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    Oooh, sounds like a fun project. I'd like to hear how the crickets do...if they survive very long, multiply, etc.
    My kids are home schooled, and I think it sounds like a really diverse lesson.

    Glad to hear the chickies are doing fine..what did you get?
     
  3. den10hens

    den10hens Out Of The Brooder

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    May 4, 2007
    Portland, Oregon
    three Rhode Island Reds, their names are Annie, Clarabel and Beatrice. There is a picture posted on another topic line "hi, I am new mama to 3 chicks)
     
  4. 2mnypets

    2mnypets Chillin' With My Peeps

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    I used to work at a pet store that mainly had items that you would get in a catalog like Dr.'s Foster & Smith etc. We carried large and small crickets (basically adult and young). They arrive with potatoes in egg crates (to get the most amount of space in a box). The green gel mold you are refering to is solely for water consumption along with some vitamins. They love fresh veggies. We would go to the farmers market to get fresh fruits and veggies since we had humane society pets (iguana's, guinea pigs, rabbits, hamsters and small brids like canaries, cockatiels & parakeets) that we would let people see so they would get adopted. Even the crickets would get yummies.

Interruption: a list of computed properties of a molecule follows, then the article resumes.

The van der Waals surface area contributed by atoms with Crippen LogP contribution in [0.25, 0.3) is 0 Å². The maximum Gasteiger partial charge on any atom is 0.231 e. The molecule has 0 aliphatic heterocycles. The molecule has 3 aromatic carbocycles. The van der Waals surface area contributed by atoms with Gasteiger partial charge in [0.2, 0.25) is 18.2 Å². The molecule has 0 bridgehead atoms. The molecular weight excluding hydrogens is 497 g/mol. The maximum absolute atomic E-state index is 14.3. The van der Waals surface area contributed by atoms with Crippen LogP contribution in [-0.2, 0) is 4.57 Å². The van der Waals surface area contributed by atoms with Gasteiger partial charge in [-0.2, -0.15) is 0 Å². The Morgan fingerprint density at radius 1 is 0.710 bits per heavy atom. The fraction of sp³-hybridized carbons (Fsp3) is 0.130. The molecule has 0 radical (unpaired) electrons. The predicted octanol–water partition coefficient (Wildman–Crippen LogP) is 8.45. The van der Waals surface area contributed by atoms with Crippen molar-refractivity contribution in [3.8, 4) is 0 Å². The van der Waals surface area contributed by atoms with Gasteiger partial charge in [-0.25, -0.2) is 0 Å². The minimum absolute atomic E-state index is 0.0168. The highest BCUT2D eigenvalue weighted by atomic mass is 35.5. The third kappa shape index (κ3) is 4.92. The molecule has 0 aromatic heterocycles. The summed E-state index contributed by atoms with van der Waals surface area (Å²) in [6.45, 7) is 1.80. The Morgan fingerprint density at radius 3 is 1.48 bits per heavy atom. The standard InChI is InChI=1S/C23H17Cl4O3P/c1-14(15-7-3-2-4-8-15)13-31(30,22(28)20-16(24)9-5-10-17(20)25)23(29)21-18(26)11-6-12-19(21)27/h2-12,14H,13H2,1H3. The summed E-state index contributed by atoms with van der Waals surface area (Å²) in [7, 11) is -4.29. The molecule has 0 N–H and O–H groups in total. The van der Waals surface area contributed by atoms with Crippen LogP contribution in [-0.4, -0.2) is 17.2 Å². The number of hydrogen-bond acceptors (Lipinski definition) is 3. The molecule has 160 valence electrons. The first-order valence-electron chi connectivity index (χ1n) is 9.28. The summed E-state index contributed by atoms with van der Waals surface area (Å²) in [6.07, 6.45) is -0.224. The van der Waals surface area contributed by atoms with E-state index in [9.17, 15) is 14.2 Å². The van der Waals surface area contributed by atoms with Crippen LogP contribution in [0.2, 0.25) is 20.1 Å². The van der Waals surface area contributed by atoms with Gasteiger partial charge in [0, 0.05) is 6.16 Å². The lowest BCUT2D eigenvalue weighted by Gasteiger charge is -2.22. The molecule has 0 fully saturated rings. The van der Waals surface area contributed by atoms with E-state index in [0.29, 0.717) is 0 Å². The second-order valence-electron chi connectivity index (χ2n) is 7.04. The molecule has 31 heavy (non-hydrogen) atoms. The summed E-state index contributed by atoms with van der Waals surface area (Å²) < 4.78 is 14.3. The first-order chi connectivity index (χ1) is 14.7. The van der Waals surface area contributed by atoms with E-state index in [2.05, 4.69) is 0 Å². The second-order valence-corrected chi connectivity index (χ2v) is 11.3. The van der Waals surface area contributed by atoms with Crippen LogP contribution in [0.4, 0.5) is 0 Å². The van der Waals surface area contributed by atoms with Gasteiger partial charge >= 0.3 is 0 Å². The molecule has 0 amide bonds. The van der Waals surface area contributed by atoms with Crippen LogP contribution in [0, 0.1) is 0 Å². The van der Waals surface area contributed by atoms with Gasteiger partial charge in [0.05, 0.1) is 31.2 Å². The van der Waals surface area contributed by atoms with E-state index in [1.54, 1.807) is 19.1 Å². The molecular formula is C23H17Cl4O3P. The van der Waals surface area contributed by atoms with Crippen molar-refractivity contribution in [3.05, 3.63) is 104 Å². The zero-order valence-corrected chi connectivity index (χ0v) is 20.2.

It's wonderful that you are teaching the scouts about them. I myself am a Unit Commissioner for the Cub Scout level. My son is 16 years old now and I'm still doing it. It's so good to see adults involved with the youth. Sometimes a young child only has us (the volunteers) to guide and direct them. Kudos to you Den. [​IMG] [​IMG]